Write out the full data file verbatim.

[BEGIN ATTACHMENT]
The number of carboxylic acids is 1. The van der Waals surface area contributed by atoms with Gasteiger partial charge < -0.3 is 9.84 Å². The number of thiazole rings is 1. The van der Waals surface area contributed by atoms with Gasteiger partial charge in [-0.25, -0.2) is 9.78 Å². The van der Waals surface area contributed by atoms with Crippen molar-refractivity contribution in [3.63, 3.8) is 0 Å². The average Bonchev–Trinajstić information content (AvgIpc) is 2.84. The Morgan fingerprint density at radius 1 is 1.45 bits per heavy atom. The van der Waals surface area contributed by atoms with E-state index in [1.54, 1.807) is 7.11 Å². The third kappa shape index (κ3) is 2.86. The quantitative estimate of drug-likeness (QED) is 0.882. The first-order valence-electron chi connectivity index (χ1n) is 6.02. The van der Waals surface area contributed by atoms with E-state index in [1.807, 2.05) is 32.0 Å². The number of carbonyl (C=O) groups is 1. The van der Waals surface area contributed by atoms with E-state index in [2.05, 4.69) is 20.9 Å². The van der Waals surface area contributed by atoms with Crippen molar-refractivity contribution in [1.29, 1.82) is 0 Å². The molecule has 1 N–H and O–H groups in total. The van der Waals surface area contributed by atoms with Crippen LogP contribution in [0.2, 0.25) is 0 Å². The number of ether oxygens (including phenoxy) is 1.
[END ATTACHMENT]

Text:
The number of carboxylic acids is 1. The van der Waals surface area contributed by atoms with Gasteiger partial charge < -0.3 is 9.84 Å². The number of thiazole rings is 1. The van der Waals surface area contributed by atoms with Gasteiger partial charge in [-0.25, -0.2) is 9.78 Å². The van der Waals surface area contributed by atoms with Crippen molar-refractivity contribution in [3.63, 3.8) is 0 Å². The average Bonchev–Trinajstić information content (AvgIpc) is 2.84. The Morgan fingerprint density at radius 1 is 1.45 bits per heavy atom. The van der Waals surface area contributed by atoms with E-state index in [1.54, 1.807) is 7.11 Å². The third kappa shape index (κ3) is 2.86. The quantitative estimate of drug-likeness (QED) is 0.882. The first-order valence-electron chi connectivity index (χ1n) is 6.02. The van der Waals surface area contributed by atoms with E-state index in [1.807, 2.05) is 32.0 Å². The number of carbonyl (C=O) groups is 1. The van der Waals surface area contributed by atoms with E-state index in [2.05, 4.69) is 20.9 Å². The van der Waals surface area contributed by atoms with Crippen molar-refractivity contribution in [1.29, 1.82) is 0 Å². The molecule has 1 N–H and O–H groups in total. The van der Waals surface area contributed by atoms with Crippen LogP contribution in [0.2, 0.25) is 0 Å². The number of ether oxygens (including phenoxy) is 1.